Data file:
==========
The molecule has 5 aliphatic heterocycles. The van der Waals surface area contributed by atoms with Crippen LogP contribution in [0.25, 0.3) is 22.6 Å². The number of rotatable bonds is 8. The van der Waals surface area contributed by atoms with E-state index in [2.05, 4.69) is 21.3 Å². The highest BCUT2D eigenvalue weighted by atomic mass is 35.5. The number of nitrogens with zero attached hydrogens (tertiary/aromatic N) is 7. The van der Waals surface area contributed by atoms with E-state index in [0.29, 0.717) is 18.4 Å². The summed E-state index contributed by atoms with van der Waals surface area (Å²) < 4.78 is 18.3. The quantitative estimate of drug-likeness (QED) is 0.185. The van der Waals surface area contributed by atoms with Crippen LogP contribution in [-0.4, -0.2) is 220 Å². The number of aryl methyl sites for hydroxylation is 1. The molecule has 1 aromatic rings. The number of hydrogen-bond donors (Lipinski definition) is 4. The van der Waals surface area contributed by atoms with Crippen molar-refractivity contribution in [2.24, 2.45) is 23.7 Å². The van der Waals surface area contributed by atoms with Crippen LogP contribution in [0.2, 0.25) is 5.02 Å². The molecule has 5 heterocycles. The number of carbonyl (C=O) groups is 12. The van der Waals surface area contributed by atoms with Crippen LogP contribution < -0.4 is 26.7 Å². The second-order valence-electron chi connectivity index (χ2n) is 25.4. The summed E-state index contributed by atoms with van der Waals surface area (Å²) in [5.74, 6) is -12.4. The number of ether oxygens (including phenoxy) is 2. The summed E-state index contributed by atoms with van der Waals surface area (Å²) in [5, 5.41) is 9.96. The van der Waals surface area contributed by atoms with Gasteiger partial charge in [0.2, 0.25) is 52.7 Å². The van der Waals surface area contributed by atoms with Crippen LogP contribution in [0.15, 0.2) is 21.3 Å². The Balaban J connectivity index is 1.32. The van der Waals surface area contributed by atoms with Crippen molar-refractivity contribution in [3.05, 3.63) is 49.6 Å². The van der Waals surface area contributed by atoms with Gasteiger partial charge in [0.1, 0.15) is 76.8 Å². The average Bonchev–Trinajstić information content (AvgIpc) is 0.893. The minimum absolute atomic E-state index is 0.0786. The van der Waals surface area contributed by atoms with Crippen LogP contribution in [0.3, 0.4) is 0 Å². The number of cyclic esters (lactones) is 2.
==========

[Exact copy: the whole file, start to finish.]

The molecule has 5 aliphatic heterocycles. The van der Waals surface area contributed by atoms with Crippen LogP contribution in [0.25, 0.3) is 22.6 Å². The number of rotatable bonds is 8. The van der Waals surface area contributed by atoms with E-state index in [2.05, 4.69) is 21.3 Å². The highest BCUT2D eigenvalue weighted by atomic mass is 35.5. The number of nitrogens with zero attached hydrogens (tertiary/aromatic N) is 7. The van der Waals surface area contributed by atoms with E-state index in [0.29, 0.717) is 18.4 Å². The summed E-state index contributed by atoms with van der Waals surface area (Å²) < 4.78 is 18.3. The quantitative estimate of drug-likeness (QED) is 0.185. The van der Waals surface area contributed by atoms with Crippen LogP contribution in [-0.4, -0.2) is 220 Å². The number of aryl methyl sites for hydroxylation is 1. The molecule has 1 aromatic rings. The number of hydrogen-bond donors (Lipinski definition) is 4. The van der Waals surface area contributed by atoms with Crippen molar-refractivity contribution in [2.24, 2.45) is 23.7 Å². The van der Waals surface area contributed by atoms with Crippen LogP contribution in [0.2, 0.25) is 5.02 Å². The molecule has 5 heterocycles. The number of carbonyl (C=O) groups is 12. The van der Waals surface area contributed by atoms with Crippen LogP contribution < -0.4 is 26.7 Å². The second-order valence-electron chi connectivity index (χ2n) is 25.4. The summed E-state index contributed by atoms with van der Waals surface area (Å²) in [5.74, 6) is -12.4. The number of ether oxygens (including phenoxy) is 2. The summed E-state index contributed by atoms with van der Waals surface area (Å²) in [5, 5.41) is 9.96. The van der Waals surface area contributed by atoms with Gasteiger partial charge in [0.2, 0.25) is 52.7 Å². The van der Waals surface area contributed by atoms with Crippen LogP contribution in [0.15, 0.2) is 21.3 Å². The Balaban J connectivity index is 1.32. The van der Waals surface area contributed by atoms with Crippen molar-refractivity contribution in [3.05, 3.63) is 49.6 Å². The van der Waals surface area contributed by atoms with Gasteiger partial charge in [0.1, 0.15) is 76.8 Å². The average Bonchev–Trinajstić information content (AvgIpc) is 0.893. The minimum absolute atomic E-state index is 0.0786. The van der Waals surface area contributed by atoms with Crippen LogP contribution in [0.3, 0.4) is 0 Å². The number of cyclic esters (lactones) is 2.